Friday, January 20, 2012

Antibiotic-free pork ≠ #MRSA-free pork

Ashley O'Brien in Tara Smith's UI lab has a new study out in PLoS ONE looking at MSSA and MRSA in fresh retail pork samples.  Tara has a comprehensive blog post covering this study and their prior work leading up to this paper, so check it out if you want a lot of the details.

Briefly, they collected 395 samples from 36 stores in IA, MN and NJ. 300 samples were from "conventional" pork and 95 were from pork labeled "raised without antibiotics."  S. aureus was found in 67% of conventional samples and 57% of antibiotic-free samples, while 6.3% of conventional pork and 7.4% of antibiotic-free pork were contaminated with MRSA.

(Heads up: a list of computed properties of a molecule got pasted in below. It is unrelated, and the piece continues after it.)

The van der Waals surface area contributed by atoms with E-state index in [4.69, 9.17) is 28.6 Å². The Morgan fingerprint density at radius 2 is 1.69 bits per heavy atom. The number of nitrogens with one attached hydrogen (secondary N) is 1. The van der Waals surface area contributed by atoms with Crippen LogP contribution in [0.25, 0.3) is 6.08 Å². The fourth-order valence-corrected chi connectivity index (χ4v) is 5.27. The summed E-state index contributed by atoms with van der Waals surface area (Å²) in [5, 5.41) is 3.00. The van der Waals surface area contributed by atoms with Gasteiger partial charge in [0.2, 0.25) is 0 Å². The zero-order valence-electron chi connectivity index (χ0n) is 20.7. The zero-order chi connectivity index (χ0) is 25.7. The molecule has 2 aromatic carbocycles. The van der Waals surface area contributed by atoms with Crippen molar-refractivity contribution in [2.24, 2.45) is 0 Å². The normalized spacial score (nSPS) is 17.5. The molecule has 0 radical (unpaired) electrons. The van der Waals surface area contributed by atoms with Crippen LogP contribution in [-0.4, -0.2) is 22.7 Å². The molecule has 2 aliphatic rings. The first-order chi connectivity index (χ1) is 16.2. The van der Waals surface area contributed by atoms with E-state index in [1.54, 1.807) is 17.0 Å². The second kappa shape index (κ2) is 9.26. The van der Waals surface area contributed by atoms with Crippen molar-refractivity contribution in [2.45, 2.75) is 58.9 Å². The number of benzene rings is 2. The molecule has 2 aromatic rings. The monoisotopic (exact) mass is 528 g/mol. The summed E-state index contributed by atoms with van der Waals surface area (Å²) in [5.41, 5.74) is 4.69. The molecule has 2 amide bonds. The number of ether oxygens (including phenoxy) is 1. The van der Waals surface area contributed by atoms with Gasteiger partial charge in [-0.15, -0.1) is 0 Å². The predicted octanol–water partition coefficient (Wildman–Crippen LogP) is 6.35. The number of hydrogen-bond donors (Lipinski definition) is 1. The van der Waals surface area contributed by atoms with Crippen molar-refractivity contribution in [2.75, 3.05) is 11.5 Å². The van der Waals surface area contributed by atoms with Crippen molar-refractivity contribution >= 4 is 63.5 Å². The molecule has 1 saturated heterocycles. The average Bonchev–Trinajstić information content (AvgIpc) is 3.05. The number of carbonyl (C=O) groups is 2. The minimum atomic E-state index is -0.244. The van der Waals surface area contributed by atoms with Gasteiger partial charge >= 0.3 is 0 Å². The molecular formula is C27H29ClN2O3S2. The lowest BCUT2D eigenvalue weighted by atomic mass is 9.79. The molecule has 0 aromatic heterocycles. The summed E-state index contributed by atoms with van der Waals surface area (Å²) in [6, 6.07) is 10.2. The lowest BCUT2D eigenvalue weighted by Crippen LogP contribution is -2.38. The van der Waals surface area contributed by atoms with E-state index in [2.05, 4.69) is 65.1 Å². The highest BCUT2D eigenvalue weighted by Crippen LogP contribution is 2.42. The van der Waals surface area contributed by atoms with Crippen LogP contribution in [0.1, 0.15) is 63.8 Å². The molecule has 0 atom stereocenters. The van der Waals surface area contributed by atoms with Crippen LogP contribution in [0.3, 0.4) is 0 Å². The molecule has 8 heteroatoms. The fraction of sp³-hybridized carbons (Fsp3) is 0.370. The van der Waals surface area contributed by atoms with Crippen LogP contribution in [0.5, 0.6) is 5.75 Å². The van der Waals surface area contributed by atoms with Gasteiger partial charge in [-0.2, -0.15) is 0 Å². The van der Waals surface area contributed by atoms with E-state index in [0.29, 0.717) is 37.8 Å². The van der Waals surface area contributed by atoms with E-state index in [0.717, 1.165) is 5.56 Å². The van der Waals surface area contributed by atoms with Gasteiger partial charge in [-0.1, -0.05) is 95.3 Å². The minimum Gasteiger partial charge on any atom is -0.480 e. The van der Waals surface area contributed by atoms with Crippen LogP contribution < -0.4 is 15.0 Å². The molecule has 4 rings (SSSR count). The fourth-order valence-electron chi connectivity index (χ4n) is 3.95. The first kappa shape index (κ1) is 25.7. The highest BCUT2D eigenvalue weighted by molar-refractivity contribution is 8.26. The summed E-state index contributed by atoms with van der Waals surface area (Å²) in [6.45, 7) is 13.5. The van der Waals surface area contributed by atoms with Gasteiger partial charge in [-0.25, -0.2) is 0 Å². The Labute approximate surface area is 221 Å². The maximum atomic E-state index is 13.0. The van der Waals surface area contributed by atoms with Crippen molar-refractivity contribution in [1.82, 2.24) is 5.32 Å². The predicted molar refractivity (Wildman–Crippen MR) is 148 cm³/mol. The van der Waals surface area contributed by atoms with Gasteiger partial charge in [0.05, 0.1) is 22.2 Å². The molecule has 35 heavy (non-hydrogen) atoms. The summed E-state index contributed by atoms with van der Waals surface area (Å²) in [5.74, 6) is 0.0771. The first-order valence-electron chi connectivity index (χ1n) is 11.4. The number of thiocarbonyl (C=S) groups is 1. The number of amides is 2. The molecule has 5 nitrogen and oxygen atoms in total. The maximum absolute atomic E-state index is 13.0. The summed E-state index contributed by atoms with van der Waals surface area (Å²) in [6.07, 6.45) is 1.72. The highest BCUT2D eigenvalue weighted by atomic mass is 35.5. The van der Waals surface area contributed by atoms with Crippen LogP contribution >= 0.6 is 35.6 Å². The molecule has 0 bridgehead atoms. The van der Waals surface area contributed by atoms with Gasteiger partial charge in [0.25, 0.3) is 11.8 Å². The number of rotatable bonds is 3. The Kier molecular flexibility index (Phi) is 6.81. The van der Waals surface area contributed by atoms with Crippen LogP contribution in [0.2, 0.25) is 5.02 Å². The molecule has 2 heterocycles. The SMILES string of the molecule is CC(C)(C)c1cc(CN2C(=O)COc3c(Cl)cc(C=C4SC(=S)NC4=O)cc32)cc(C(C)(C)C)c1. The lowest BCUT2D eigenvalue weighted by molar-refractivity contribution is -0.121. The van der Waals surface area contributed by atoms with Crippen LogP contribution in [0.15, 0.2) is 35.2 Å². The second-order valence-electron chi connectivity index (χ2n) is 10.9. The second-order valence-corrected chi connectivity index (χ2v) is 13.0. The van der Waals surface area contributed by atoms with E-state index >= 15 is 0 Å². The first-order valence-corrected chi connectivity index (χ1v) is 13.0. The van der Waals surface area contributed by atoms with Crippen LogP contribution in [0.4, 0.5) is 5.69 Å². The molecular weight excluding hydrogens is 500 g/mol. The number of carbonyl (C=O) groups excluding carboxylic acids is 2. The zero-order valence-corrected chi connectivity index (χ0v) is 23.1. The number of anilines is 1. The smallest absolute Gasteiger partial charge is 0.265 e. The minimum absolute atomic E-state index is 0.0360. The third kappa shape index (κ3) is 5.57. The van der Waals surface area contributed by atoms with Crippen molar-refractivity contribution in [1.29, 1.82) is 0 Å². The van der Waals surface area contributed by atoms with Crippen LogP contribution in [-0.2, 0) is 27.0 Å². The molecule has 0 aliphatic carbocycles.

This is a relatively small study, so it likely should be repeated.  Also, as Tara mentioned in her post, in the states included in this study, very few USDA-certified organic products were available unfrozen, and they targeted sampling of fresh meats.  It is hard to speculate why MSSA and MRSA didn't differ significantly between the types of pork, but contamination during processing or at retail is certainly possible.  Could it be that conventional and antibiotic-free pigs are raised in close proximity?

O'Brien AM et al. PLoS ONE January 2012

1 comment:

  1. Thanks for the post! Proximity of farms is another possibility, but at least from our travels around Iowa swabbing pigs that hasn't seemed to be too much of an issue. Other places with large numbers of pig farms in more concentrated spaces (like eastern NC) may have different experiences, however--not sure about proximity there.

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